Yeah, yeah, yeah, the so-called “Historic Snowstorm” left two inches of soft powder in Delran (5 miles north of Riverton).
But it may have been enough to turn the late-January issue of the Gaslight News into a Post-Groundhog Day Issue, so I posted the PDF today. I will stuff envelopes and mail the newsletters as soon as I get them from Joie Budget Printing in Cinnaminson.
I do recall some historic snow storms. Well, maybe not in the meteorological sense.
Years ago, I waited for the KYW Radio announcement or the phone call from the colleague a step up from me on the Riverton School phone tree (and then I, in turn, called the next teacher) to give me the word, “No school.”
Upon returning to school the next day, students were all a-buzz with stories of snowball fights and sledding at Double Bunkers.
Historic or not, Riverton kids (and a teacher or two) enjoyed the day off. Often, though, a Spring Break would be adjusted or the school calendar extended farther into June to make up the day.
Each generation seems to define its own version of The Good Old Days and it amazing how the sight of an old photo or the scent of wet socks drying by the heater grate can reboot those memories.
What will the kids of 2015 regard as their Good Old Days?
Snow and ice have certainly caused their share of fun as well as commotion here over the years.
In 1900, the steamer Twilight became icebound near Trenton, and Charles Biddle rescued fifteen ice skaters with his boat when they got caught on a Delaware River ice that was breaking up. In 1903, two young Riverton men saved another skating party from drifting ice, again by boat.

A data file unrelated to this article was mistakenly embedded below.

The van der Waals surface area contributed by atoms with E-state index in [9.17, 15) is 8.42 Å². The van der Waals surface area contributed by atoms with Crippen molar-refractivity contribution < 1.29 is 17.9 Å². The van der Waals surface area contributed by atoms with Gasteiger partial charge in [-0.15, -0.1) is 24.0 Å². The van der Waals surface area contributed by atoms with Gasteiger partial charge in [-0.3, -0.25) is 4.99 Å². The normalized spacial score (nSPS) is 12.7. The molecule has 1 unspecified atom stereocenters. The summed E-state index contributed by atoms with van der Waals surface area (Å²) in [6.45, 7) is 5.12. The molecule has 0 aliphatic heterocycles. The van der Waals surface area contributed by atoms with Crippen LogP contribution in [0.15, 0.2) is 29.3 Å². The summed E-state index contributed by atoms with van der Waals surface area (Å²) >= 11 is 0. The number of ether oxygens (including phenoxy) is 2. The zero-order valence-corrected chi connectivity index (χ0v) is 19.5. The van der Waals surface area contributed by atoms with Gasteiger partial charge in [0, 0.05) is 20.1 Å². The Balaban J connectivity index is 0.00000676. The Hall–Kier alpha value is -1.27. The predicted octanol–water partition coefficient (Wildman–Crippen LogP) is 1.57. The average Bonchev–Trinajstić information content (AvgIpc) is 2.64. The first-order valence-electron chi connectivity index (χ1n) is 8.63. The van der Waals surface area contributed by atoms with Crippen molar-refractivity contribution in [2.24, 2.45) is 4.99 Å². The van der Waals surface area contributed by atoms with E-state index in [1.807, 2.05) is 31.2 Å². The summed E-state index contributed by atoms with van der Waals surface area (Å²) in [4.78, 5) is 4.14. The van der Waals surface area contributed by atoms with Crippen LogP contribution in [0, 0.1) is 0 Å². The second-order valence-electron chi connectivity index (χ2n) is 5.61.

The Feb. 8, 1934 New Era, Riverton’s now defunct hometown newspaper, described how Benjamin Lippincott’s mule-drawn wicker sleigh thrilled “the younger generation of Riverton” when it came into town.
In 1979, former HSR President and Town Historian Betty B. Hahle wrote in the Gaslight News:
In 1888 “Receipt Book” of Wm. F. Morgan …”The Great Blizzard occurred March 12th 1888.” (added) “The second occurred Feb. 12 and 13th 1899. It snowed for 52 hours.”
In researching his excellent Nov. 2009 GN article, The Fascinating Fitlers, former HSR President Gerald Weaber found:
Dale Baker Fitler was born in Riverton exactly nine months after the famous snow blizzard in March 1888. Drifts reached fifteen to thirty feet high along the riverbank.
Now, that blizzard really was historic. The Blizzard of 1888 was of the most famous snowstorms in American history, it hit the eastern United States March 11th and 12th 1888. The Great White Hurricane paralyzed communities from Maine to Chesapeake Bay. Cities became isolated when telephone and telegraph wires snapped, trains stopped, and roads became impassable. The National Weather service estimated that 40 inches of snow-covered New York and New Jersey. Philadelphia claimed high winds blew up to 60 miles an hour, creating snowdrifts 40 to 50 feet high.
It’s a good thing we missed out on that kind of historic snowstorm this time.
Riverton Readers of all ages, what historic, or just plain memorable, snowfalls do you recall? -JMc